Tech revolution turbocharges Africa’s economy

The rapid implementation of tech-based solutions is seeing Africa’s economy progress in leaps and bounds.


The rapid adoption of tech-based solutions is seeing Africa’s economy progress in leaps and bounds, writes Peter Burdin.

Across Africa, a quiet revolution is taking place. This revolution is lifting people out of poverty, fostering private sector growth and seeing a burgeoning middle class emerge.

This revolution is a digital one and is seeing advanced technology fundamentally alter the socio-economic fabric of the African continent.

It is setting the course for the African economy for decades to come and has the potential to turn large parts of the continent into the economic powerhouse many of us have long thought possible.

This Tech revolution is ever present in the more than six hundred incubators  now operating across Africa.

It’s encouraging how the impact of this Tech revolution is now spreading outside of those incubators and is being felt  widely in everyday life.

Numerous companies and governments have sat up and taken notice of Africa’s digital economy revolution, becoming key players in its advancement. Intel, for example, have launched the ‘She Will Connect’ scheme aimed at advancing the digital skills of women, in a bid to boost their employability and become active participants in the digital economy. Elsewhere, Microsoft’s 4Afrika project invests in tech start-ups and entrepreneurs across the continent.

We’ll recall Mark Zuckerburg and his Facebook investment into Nigeria’s tech community  after he visited  leading tech company Andela and stopped at the Co-Creation Hub (CcHUB) in Lagos, followed by a visit to the Aso Villa Demo Day in Abuja. This last was organised by the Nigerian government and demonstrated how it isn’t just private companies stepping up their commitment to a digital future.

Foreign governments are also increasingly training their sites on Africa’s tech potential. In the UK, the Go Global Africa Initiative, aims to connect African and British tech firms. Elsewhere, the UAE have recently launched a $500m ‘Consortium for Africa’ programme designed to close the digital skills gap that still holds the continent back from unleashing its full potential.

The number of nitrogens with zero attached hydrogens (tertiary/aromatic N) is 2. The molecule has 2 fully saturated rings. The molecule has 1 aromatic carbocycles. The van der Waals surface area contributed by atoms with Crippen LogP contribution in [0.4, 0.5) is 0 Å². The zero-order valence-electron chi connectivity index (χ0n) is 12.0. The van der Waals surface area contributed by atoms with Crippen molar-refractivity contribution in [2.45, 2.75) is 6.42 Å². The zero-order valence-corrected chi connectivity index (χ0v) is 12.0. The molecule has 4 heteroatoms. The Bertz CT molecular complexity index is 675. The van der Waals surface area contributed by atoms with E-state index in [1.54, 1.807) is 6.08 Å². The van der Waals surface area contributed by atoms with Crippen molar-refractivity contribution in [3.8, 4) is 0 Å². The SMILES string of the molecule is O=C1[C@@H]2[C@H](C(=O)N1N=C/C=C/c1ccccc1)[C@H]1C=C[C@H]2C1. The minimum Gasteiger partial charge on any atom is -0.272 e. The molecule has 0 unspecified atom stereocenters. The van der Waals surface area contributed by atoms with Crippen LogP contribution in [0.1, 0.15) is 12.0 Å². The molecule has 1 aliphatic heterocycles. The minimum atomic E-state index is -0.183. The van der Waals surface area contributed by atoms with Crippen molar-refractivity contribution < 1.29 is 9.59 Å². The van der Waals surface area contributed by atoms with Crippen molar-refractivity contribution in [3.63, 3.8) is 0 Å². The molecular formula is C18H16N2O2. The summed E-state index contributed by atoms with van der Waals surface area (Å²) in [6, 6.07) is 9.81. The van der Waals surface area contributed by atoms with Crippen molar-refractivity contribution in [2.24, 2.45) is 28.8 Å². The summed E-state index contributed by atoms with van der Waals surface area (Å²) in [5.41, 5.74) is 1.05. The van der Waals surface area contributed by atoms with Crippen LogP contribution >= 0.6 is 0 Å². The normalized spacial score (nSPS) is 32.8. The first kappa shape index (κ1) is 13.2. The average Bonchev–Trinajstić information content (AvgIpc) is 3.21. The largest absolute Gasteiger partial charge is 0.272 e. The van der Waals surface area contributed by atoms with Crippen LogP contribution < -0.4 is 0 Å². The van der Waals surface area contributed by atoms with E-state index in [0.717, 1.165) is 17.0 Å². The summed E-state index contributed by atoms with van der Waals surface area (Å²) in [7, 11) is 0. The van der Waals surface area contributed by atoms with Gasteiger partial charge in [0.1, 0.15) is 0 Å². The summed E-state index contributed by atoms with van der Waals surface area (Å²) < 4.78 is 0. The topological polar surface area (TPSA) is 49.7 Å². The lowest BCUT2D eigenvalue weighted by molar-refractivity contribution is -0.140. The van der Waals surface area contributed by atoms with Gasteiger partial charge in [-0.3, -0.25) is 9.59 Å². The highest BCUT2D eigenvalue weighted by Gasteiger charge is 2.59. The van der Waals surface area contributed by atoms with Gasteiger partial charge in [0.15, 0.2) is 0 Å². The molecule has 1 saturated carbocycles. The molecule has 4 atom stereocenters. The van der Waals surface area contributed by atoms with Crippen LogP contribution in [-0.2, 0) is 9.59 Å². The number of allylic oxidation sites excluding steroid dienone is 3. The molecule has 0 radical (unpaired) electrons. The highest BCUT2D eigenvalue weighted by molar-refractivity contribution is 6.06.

What these programmes reflect is where major private and public sector players see the future of Africa’s economy. These programmes aren’t being rolled out simply as charitable, development projects. The UK and UAE, for example, are smartly positioning themselves as the first port of call for growing African tech companies by becoming key partners in their development. They are symptomatic of not only the potential Africa holds, but the massive progress the continent has made in developing its digital economy.

This international interest in Africa should come as no surprise. The number of tech hubs across Africa has grown by nearly 50% over the past year. alone A year ago there were an estimated 442 active hubs in Africa, now there are some 618 hubs all offering support and facilities for tech entrepreneurs.

People always tell us that tech is a young person’s world. With its rapidly growing youth population – the average age of an African is now said to be 19 years old-  the continent is well-placed to become the world’s next leading tech innovator.

The potential for tech to revolutionise Africa’s economy and society is almost limitless.. The continent has massive challenges to conquer in terms of infrastructure, poverty, urbanisation, climate change and all the other privations from health care to education where some 50% of schools still don’t provide computer skills as part of the basic curriculum.

That’s why the African Union has launched its Science, Technology and innovation Strategy for Africa. The strategy places tech at the core of the continent’s growth path and emphasises the impact that STEM sciences can have across all areas of need. The AU envisages an Africa whose future is to be led by innovation to transform into a Knowledge-based economy.

According to an IFC report, closing this skills gap could add $130bn to the Sub-Saharan economy alone. Furthermore, the African Development Bank estimates that new opportunities from tech start-ups and e-commerce could add $600bn to the continent’s GDP in the coming years.

These numbers show the huge opportunity tech development presents and how Africa’s digital skills  are at the heart of an economic revolution that will fundamentally transform the look, feel and prosperity of the African continent.

Peter Burdin is the former BBC News Africa Bureau Chief. He has over 35 years’ experience working in the BBC News International Affairs department, including 5 years spent in Nairobi and Johannesburg heading up the Africa Bureau.

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